Saturday, October 19, 2013

Just Do It

Yesterday a fellow Porsche owner popped over for a visit. It was a special visit that didn't cover fixing, or driving, or drooling over unusual Porsches, but rather we discussed means by which a person can enjoy life more fully - okay, so this actually did cover my old Porsche obliquely but it wasn't really intended. My friend told me that I should move away from being too cerebral, and that I should live more from my heart. I probably have to be cerebral for a little while in order to figure out how I might do that smoothly. . . 

It was the mythologist and creative thinker Joseph Campbell who said, "Follow your bliss. If you do follow your bliss, you put yourself on a kind of track that has been there all the while waiting for you . . .", but my friend's words had the same ring to them and I took them seriously, because it certainly is obvious that I over-think all the time. Most things that I do I think through in grinding detail, and this causes me unending dissatisfaction with the result, given that my expectation is never realistic enough in the face of the truths at hand. For example, I often imagine restoring my car to totally new condition, except with certain modifications of course, but then I look at it and my mood dampens because it's just an old car and my efforts don't come to much. Perhaps my litany of pending details to be resolved creates a fog that obscures a reality. It will never be finished. Is it a kind of coverup and maybe an excuse for the car being mediocre? I hope not.

Well, I've over-thought this already, haven't I?  I should just drive the car, regardless, just do it. That's easily enough said if the engine is running well, the transmission is shifting nicely, the suspension aligned properly enough to follow a kind of track that has been there all the while waiting for me. Groan.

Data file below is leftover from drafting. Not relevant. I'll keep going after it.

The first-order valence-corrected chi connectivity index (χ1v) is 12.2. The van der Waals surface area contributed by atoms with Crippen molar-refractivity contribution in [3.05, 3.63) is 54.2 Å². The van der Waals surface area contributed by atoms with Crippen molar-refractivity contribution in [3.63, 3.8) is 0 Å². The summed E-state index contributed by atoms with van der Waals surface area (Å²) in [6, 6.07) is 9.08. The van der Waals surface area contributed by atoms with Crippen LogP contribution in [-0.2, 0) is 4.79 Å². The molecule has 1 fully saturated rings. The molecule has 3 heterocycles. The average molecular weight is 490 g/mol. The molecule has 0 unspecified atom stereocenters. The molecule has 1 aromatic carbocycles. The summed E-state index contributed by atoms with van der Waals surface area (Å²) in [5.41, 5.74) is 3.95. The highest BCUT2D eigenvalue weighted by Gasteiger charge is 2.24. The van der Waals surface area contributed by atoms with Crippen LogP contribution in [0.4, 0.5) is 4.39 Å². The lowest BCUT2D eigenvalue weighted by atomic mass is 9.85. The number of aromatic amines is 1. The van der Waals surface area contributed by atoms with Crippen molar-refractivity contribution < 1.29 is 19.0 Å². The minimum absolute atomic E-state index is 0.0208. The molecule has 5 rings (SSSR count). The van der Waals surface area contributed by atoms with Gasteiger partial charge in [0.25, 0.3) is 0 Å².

I'm going for a drive right now in a 911 that runs, imperfect, or not. 

I did it! I feel good. I cranked up the old Porsche and went for a several hour ride down along the Connecticut River on both the Vermont side and the New Hampshire side, too.  I ignored the details that aren't perfect in my car and simply enjoyed the light, the smells, the traffic-free small roads off in a corner of VT that is open and unassuming, and willing to let a person do what a person needs to do.

Jesus saves Vermont (click for larger view) 
Here is the main lesson I'm getting from all of this so far: I don't have to imagine that it is necessary to diminish anything that I am now - being in my head as much as I am - but rather the real potential will be to add to what I am, to expand beyond my self-made confines and be larger in life. It's a very warm feeling, and my Porsche turns out to be an instrument that can help me to reach a new plateau of bliss. Who knew? I suspected it. Don't sweat small flaws, in yourself, or your Porsche.